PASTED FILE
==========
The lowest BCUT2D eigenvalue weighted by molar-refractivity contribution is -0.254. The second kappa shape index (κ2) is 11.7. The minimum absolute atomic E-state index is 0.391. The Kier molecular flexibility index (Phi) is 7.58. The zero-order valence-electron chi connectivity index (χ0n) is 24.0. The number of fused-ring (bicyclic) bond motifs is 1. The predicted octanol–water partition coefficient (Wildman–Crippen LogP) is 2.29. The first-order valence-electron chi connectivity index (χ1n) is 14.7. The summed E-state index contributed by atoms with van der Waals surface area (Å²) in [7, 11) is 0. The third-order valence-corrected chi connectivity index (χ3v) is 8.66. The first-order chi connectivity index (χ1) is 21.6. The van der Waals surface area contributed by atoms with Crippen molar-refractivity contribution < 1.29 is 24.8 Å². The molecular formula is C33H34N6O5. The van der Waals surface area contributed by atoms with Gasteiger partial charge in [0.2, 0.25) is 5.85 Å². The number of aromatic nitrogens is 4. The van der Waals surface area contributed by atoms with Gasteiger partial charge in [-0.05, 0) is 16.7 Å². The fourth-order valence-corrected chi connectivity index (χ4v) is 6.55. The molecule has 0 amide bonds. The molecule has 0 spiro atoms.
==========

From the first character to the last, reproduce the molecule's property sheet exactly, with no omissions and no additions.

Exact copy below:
The lowest BCUT2D eigenvalue weighted by molar-refractivity contribution is -0.254. The second kappa shape index (κ2) is 11.7. The minimum absolute atomic E-state index is 0.391. The Kier molecular flexibility index (Phi) is 7.58. The zero-order valence-electron chi connectivity index (χ0n) is 24.0. The number of fused-ring (bicyclic) bond motifs is 1. The predicted octanol–water partition coefficient (Wildman–Crippen LogP) is 2.29. The first-order valence-electron chi connectivity index (χ1n) is 14.7. The summed E-state index contributed by atoms with van der Waals surface area (Å²) in [7, 11) is 0. The third-order valence-corrected chi connectivity index (χ3v) is 8.66. The first-order chi connectivity index (χ1) is 21.6. The van der Waals surface area contributed by atoms with Crippen molar-refractivity contribution < 1.29 is 24.8 Å². The molecular formula is C33H34N6O5. The van der Waals surface area contributed by atoms with Gasteiger partial charge in [0.2, 0.25) is 5.85 Å². The number of aromatic nitrogens is 4. The van der Waals surface area contributed by atoms with Gasteiger partial charge in [-0.05, 0) is 16.7 Å². The fourth-order valence-corrected chi connectivity index (χ4v) is 6.55. The molecule has 0 amide bonds. The molecule has 0 spiro atoms.